In April I took up my prize of a wildlife tour with Northern Experience Wildlife Tours, I decided that it I would like to watch another Black grouse lek and try and photograph other Moorland birds and wildlife as it as a habitat that I have only a handful of Images from, reaching the Lek at around 6:30 in the morning and opening the window of the car the first thing to hit us was the sound of the 'Bubbling grouse' below, with over 30 Blackcock lekking on the flattened areas of grass among the rushes it was above all other Lek sites I have visited and watching several Grey hen fly into the lek area was an added bonus as too was the snipe calling very close to the car but sadly out of sight. 
Moving into slightly lower ground Martin from Northern Experience Wildlife Tours took myself and Brian to a location which he knew was excellent for photographing and viewing Snipe, it didn't disappoint either with several calling birds on the fence posts and several birds drumming in the air above. A brilliant day out in a brilliant landscape and I'm happy with some of my pictures too which is always a bonus!

Snipe calling - County Durham

Red Grouse

Red Grouse
In April I was also back volunteering with the National Trust for Scotland at their Threave Estate in Dumfries & Galloway, during the week I was mainly fencing (Stock fencing rather than with swords it must be added!) during which time I had countless sightings of Raven and Red kite and I also the opportunity to watch the resident pair of Ospreys mate and also watch the Male come back to the nest and fly past with a large trout which has been freshly caught just down stream. 

Osprey with Brown Trout (Record shot)

Male Sparrowhawk

Hills at Sunset near Kippford

With April coming to a close the last outing of the month was co-leading an RSPB walk around Hulne Park near Alnwick, the walled deer park owned by Northumberland estates has a lot to offer with Avian, Mammalian and arboricultural interest with a wide variety of Native and non-native trees. With summer migrants well in the country and noisely proclaiming territories and attracting mates it was a brilliant time to focus this walk on bird song and we soon had the group, some of which had no previous experience of I.Ding bird song, actively listening out for Willow warbler, Blackcap, Whitethroat and more.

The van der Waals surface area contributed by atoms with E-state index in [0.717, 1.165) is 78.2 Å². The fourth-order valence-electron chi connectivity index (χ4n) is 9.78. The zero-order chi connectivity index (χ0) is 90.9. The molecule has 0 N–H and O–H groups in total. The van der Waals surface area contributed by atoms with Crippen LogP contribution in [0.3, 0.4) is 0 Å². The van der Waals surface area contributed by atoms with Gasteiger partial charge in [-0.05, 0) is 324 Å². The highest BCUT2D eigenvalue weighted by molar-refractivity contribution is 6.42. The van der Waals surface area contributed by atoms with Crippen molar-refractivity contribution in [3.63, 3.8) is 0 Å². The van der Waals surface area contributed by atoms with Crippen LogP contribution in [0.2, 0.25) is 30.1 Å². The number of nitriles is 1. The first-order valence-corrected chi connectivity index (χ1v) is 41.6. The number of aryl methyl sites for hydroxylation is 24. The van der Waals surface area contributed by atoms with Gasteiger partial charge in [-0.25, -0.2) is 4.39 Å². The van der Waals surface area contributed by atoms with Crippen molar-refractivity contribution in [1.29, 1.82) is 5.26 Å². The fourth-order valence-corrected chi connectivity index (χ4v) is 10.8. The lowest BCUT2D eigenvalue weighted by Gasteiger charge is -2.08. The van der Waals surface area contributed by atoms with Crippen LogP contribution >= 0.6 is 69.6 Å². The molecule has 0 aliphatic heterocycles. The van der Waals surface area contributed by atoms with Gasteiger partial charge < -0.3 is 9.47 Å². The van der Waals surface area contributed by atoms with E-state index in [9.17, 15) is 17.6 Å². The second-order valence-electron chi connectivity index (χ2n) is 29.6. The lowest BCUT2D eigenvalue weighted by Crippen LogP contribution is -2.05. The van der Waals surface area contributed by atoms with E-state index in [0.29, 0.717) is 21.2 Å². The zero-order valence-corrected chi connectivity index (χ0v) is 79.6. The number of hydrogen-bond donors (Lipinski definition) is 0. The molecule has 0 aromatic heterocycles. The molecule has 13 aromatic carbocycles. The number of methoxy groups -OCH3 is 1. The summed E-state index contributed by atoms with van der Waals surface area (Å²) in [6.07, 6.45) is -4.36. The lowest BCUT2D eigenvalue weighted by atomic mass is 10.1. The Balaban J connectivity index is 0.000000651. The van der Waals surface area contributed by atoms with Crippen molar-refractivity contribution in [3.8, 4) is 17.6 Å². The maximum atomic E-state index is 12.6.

We didn't encounter any of the estates deer apart from 2 Roe Deer however we had several brilliant sightings including a pair of very confiding Dippers which paid little attention to us as they fed along the river bank, the male periodically bursting into Song, always a fascinating one to listen too! Several Grey Wagtails also put on a good show but the highlight of the day came in the form of two Male Redstarts as they flew between hawthorn bushes in an open area of pasture near the ruined abbey that stands within the encircled park. We finished our day with a Tawny owl calling loudly near by, not a bad ending to a very good walk which I hope everyone took something away from, I learnt a lot about Dawn Redwoods from other members of the group so I took that away with me!
I'm trying to keep this report of the past few months fairly brief but I have been out a lot recently and keeping the blog up to date has been a bit of challenge, I also had the great opportunity to help with some pre-season preparation on Coquet Island with the RSPB wardens which needless to say I thoroughly enjoyed, especially in tasks associated with the conservation of Roseate Terns, I also managed to get a few pictures of Seals too! To keep things fairly brief here are a few pictures from recent outings.

Great Spotted Woodpecker

Grey Seal - Coquet Island

Red Squirrel - Cragside

Great Crested Grebe

Beach Trees- Gelt Woods

Mute Swan Cygnet - Talkin Tarn

Mute Swan Cygnet - Talkin Tarn

I also spent a few days in the Lammermuir Hills in the Scottish Borders last week which gave some of my best ever views of Golden Plover in Summer plumage with the added bonus of Golden Plover chicks! Grouse chicks, Lapwing Chicks and great photographic opportunities for Brown hare also made it really enjoyable, unfortunately the Mountain Hares weren't quite as obliging as the Brown hares were!

Cock Red Grouse - Lammermuir Hills

Brown Hare -Lammermuir Hills

Having quite a lot of so far unprocessed images to sift through and post from the past few months expect to see a few instalments of pictures from the past few months that I haven't had the chance to publish yet, thanks for taking the time to read and look through my images!

3 comments:

  1. You've been busy! :-) Some great images and an enjoyable read. Cheers.

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  2. Very good selection of images as always.

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  3. Wow! A very good collection, Samuel. Swans are so lovely. I never believed in the tale about the hideous duck which turned into a beautiful swan. I think they are beautiful from the very beginning.
    Ruth